Public open space outside Santa Rosa grows with deal for Mark West Creek land
Generations of kids and other nature lovers will continue to enjoy outdoor experiences at a Mark West Creek ranch northeast of Santa Rosa under a new conservation deal that maintains public access to the property in perpetuity.
More broadly, open space advocates say preservation of the 124-acre Rancho Mark West builds upon a legacy of protecting land from development in the sensitive environmental area while offering the public more opportunities to engage with nature a short distance away from Santa Rosa.
“We hope to be able to walk people from Santa Rosa to Rancho Mark West to spend the night. That would be a pretty incredible opportunity,” said Craig Anderson, executive director of the nonprofit group LandPaths.
LandPaths will continue to operate In Our Own Backyard, Owl Camp and other popular outdoor programs for kids at the St. Helena Road ranch under an updated conservation easement that protects public access to the site.
Jim and Betty Doerksen originally sold the development rights to the property to the Sonoma County Agricultural Preservation and Open Space District in 1993. Under the terms of the new deal, the district is paying off a $250,000 loan the couple made to LandPaths when it agreed to purchase the property in 2012 for $1 million.
The state Coastal Conservancy kicked in the other $750,000. Anderson called it a bargain, saying the appraised value of the land and buildings at the time was $3.9 million.
Besides letting go of the property for much less than what they could have gotten for it, the Doerksens are donating tools and tractors to LandPaths, which manages other open space properties in the county.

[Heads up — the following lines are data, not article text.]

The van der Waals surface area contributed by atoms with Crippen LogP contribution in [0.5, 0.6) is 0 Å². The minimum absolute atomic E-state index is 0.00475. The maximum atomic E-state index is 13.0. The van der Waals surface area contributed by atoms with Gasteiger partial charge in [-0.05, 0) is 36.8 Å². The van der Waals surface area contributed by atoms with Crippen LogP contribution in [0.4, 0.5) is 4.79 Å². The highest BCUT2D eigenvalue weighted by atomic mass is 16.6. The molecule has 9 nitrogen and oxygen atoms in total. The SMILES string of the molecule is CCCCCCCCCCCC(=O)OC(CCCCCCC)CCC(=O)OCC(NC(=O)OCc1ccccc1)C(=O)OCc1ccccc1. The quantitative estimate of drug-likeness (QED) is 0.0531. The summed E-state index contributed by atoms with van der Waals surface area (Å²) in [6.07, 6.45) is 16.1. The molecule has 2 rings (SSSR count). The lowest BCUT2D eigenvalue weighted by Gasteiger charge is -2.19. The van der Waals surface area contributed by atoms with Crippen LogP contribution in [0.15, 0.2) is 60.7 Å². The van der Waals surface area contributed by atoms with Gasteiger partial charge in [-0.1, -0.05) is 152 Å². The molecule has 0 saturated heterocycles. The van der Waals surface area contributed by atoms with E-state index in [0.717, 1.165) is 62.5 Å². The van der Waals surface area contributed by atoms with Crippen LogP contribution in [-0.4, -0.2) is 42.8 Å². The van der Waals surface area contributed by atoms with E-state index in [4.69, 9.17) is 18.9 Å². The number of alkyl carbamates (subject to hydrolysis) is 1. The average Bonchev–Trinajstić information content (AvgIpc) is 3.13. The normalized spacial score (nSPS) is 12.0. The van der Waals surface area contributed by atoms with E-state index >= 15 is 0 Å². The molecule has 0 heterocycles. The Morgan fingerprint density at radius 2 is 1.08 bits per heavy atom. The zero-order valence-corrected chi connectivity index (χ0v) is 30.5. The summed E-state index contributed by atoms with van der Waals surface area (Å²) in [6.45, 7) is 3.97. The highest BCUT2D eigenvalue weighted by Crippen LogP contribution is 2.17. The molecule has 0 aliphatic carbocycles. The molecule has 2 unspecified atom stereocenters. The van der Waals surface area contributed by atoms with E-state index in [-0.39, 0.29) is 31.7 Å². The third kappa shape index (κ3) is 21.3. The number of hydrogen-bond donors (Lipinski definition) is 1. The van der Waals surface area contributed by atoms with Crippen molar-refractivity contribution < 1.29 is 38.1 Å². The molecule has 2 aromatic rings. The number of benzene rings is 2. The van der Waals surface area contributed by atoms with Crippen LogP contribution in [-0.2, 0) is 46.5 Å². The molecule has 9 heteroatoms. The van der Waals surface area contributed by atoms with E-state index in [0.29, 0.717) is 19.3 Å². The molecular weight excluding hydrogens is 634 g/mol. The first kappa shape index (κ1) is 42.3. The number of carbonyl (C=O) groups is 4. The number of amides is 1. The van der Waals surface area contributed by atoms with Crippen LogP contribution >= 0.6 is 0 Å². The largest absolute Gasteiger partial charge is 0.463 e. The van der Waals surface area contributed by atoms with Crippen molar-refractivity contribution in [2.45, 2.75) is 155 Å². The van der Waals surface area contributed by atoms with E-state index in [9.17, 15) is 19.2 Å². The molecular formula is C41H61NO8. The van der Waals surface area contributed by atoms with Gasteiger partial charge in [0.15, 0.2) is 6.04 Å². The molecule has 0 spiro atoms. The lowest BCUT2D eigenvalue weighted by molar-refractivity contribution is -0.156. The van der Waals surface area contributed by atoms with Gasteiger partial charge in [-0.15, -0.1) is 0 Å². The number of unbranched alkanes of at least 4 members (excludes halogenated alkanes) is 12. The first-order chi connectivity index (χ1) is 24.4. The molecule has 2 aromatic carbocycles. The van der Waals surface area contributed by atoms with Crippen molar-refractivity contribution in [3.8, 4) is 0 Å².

“It’s a phenomenal gift to the people of Sonoma County,” Anderson said.
Touring the property in a four-wheel vehicle Tuesday, Jim Doerksen, 76, focused on the land’s value as a natural resource.
When he purchased 500 acres from Rollie B. Newman, the inventor of the pay telephone, for $197,000 in 1967, the property was blanketed in nearly impenetrable brush.
Doerksen, a retired engineer and real estate entrepreneur, harvested millions of board feet while logging the site. He also planted what he estimates to be more than a million Douglas firs and redwoods, which now stand hundreds of feet tall, their canopies casting a cooling shadow across the mountain.
A spring-fed pond on the property is home to fish and several otters. From Buzzards Roost, a promontory high in the forest, what locals refer to as Alpine Valley stretches out below, the Doerksen family home spotted in the distance.
A divorce in the 1980s required Jim Doerksen to split the property, leaving him with the 124 acres.
The property includes about a mile of Mark West Creek, which originates about 6 miles west of St. Helena and meanders for miles before emptying into the Russian River near Steelhead Beach.
The creek is one of only a few tributaries of the Russian River that still supports a healthy population of steelhead trout, a threatened species in the watershed.
Over the years, the Doerksens, who also operated a popular Christmas tree farm, declined opportunities to subdivide the property for development.
“The moral of the story is all this will be saved and used for a useful purpose,” Jim Doerksen said.